Olive branch significance dates back to Greek times

| February 27, 2014 | 0 Comments


By Bill Bentley, Professor Know-It-All

Why is the “olive branch” a symbol of peace? queries Adrian Seeburg.

In ancient Greece, the olive tree was sacred to the goddess Palas, in allusion to the story that at the naming of Athens, she presented the city with an olive branch. Subsequently, it became the symbol of peace and fruitfulness. Brides carried olive garlands. A crown of olive was also the greatest distinction a Greek citizen could attain, and was the highest prize in the Olympic Games. In the Old Testament, God’s forgiveness —the stopping of the great rain and flood—was demonstrated to Noah by the return of a dove bearing an olive leaf in her beak.

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If someone has a “face to stop a clock,” they’re ugly. Why? wonders David Arnott.

Expressions like this abound in our language. I’ve even heard of someone who was so ugly “they’d make a train go down a dirt road” or someone who was so tall “they could hunt ducks with a rake.” The key word in the clock analogy is “face.” Rarely do we find a word with such wide and varied uses.

Of course, it’s the front of our head; but we also make a face, we put our best face forward, and wipe people off the face of the earth. Printing type has a face; so does a clock, coal and rock.

We fly in the face of the enemy, we lose face, and judge people on the face of evidence. We make a long face, face our pasts, face the music, and get in someone’s face. Buildings face a certain way, and we can even face a wall with stucco. There are face cards, face lifts, face-offs, face plates, face values and face flies. We can face up to something or face out, we can even be facetious if we want; although I promise that is not my intention here.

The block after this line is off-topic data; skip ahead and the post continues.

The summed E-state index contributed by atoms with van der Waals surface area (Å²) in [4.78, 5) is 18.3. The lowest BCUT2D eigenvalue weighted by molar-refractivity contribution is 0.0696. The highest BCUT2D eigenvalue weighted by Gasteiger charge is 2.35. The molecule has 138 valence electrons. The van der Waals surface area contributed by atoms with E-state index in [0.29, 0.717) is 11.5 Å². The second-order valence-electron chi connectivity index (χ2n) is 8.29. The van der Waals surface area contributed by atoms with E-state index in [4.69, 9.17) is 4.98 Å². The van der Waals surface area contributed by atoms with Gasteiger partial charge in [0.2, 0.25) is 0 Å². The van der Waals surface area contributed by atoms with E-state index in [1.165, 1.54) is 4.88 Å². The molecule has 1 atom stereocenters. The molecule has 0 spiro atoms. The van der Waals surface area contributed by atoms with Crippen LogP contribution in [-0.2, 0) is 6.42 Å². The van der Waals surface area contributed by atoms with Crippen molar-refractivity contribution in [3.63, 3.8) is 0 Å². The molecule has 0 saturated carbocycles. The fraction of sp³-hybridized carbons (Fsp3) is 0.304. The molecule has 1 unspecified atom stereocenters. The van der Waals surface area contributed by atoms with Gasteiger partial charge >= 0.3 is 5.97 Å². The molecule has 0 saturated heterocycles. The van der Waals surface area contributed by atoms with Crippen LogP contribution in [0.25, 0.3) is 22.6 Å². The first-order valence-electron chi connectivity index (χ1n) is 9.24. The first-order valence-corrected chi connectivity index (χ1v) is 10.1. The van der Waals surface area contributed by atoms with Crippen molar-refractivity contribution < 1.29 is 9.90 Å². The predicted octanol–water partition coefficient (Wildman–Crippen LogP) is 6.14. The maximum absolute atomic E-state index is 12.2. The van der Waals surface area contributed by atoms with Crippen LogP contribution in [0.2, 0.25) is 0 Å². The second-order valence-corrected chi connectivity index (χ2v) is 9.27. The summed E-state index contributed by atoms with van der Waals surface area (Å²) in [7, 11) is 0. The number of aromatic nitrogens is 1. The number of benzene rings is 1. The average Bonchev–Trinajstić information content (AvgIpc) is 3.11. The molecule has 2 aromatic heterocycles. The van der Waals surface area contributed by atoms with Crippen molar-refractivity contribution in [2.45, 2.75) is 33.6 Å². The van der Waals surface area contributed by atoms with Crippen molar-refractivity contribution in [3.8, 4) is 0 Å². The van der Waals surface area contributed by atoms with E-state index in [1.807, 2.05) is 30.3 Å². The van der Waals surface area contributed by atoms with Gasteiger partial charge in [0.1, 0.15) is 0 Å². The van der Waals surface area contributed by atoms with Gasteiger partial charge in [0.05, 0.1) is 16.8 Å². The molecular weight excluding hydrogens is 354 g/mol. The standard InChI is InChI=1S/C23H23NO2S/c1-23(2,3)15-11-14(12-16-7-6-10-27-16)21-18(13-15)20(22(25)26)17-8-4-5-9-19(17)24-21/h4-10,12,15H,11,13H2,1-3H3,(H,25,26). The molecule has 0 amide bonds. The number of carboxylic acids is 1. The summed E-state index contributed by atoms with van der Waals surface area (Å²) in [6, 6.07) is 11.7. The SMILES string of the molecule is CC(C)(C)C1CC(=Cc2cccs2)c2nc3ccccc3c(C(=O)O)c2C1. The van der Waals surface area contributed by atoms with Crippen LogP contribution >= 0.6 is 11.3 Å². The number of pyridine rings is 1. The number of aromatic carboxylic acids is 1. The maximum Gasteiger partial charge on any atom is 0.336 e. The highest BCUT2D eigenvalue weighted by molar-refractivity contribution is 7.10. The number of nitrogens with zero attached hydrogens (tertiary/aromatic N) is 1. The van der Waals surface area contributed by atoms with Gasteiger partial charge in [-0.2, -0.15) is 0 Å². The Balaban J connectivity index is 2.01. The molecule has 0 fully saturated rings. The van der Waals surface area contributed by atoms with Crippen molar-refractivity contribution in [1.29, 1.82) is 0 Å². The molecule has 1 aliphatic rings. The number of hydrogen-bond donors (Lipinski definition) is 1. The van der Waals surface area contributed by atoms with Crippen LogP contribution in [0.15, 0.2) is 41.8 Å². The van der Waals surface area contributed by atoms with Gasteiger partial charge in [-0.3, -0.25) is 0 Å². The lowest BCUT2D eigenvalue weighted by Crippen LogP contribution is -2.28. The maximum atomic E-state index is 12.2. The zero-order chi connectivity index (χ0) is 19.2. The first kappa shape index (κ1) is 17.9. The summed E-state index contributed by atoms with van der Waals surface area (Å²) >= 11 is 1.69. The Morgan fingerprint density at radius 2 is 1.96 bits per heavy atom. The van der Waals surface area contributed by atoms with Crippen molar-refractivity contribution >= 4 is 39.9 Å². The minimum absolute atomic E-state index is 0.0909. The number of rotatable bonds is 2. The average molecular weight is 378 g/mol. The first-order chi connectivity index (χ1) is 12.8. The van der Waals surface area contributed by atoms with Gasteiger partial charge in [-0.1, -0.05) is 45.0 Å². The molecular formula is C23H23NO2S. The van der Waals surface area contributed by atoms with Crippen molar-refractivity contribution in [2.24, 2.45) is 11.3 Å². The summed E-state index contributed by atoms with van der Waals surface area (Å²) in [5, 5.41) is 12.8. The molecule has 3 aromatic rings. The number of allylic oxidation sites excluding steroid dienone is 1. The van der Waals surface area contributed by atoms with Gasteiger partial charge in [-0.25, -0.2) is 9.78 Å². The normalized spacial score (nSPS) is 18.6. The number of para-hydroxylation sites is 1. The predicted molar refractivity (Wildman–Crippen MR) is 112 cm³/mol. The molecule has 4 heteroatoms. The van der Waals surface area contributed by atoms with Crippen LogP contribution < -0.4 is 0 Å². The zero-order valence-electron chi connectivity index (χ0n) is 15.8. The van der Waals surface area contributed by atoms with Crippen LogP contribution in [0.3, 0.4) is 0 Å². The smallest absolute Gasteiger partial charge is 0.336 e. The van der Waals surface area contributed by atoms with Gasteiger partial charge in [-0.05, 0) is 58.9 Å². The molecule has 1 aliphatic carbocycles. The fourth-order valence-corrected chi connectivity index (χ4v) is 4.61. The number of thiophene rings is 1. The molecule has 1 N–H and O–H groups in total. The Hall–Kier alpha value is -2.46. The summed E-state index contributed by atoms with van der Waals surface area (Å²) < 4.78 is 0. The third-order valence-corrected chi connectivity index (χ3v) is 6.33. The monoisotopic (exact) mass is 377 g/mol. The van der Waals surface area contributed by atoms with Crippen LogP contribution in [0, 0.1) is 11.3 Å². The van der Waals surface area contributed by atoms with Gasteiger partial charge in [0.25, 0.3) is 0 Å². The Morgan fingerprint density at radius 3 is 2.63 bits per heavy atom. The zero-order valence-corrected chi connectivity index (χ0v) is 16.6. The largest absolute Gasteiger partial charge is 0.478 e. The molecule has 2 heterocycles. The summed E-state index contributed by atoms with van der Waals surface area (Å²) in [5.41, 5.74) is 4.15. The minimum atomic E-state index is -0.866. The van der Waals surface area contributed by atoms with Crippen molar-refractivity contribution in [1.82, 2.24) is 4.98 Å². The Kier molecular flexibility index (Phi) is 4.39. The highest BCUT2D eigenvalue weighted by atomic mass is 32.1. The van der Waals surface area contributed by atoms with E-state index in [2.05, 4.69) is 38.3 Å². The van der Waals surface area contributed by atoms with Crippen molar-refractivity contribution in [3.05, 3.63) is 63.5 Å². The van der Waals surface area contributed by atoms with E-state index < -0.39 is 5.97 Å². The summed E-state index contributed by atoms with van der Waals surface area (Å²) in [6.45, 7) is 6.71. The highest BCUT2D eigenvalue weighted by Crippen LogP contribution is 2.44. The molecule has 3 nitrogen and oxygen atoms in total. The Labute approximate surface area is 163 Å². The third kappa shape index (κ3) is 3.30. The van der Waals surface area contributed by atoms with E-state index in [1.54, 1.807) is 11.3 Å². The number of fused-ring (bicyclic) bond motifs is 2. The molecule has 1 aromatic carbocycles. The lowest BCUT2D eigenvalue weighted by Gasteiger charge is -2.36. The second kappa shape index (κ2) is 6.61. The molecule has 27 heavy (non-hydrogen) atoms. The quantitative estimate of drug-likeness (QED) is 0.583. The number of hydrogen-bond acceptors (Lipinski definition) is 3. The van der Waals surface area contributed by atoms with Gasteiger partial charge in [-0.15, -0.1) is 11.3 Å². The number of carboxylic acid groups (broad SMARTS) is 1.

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How did the term “crack” come about, not the drug, but as in “crack” commando? wonders Charles Johansen.

I could go on for a very long time about the many usages and meaning of this multi-purpose word, but in the interest of time and space, I’ll demur. “Crack” commando or regiment or shot are all derived from “crack” of the whip. From ancient times, the whip or lash was the surefire instrument of motivation to get the most out of soldiers and sailors. Once they became good enough that they didn’t need the crack of the whip to insure peak performance, they were given the name as a reward.

Professor Know-It-All is the nom de plume of Bill Bentley, who invites readers to try and stump him. Send your questions to willbent@prodigy.net.

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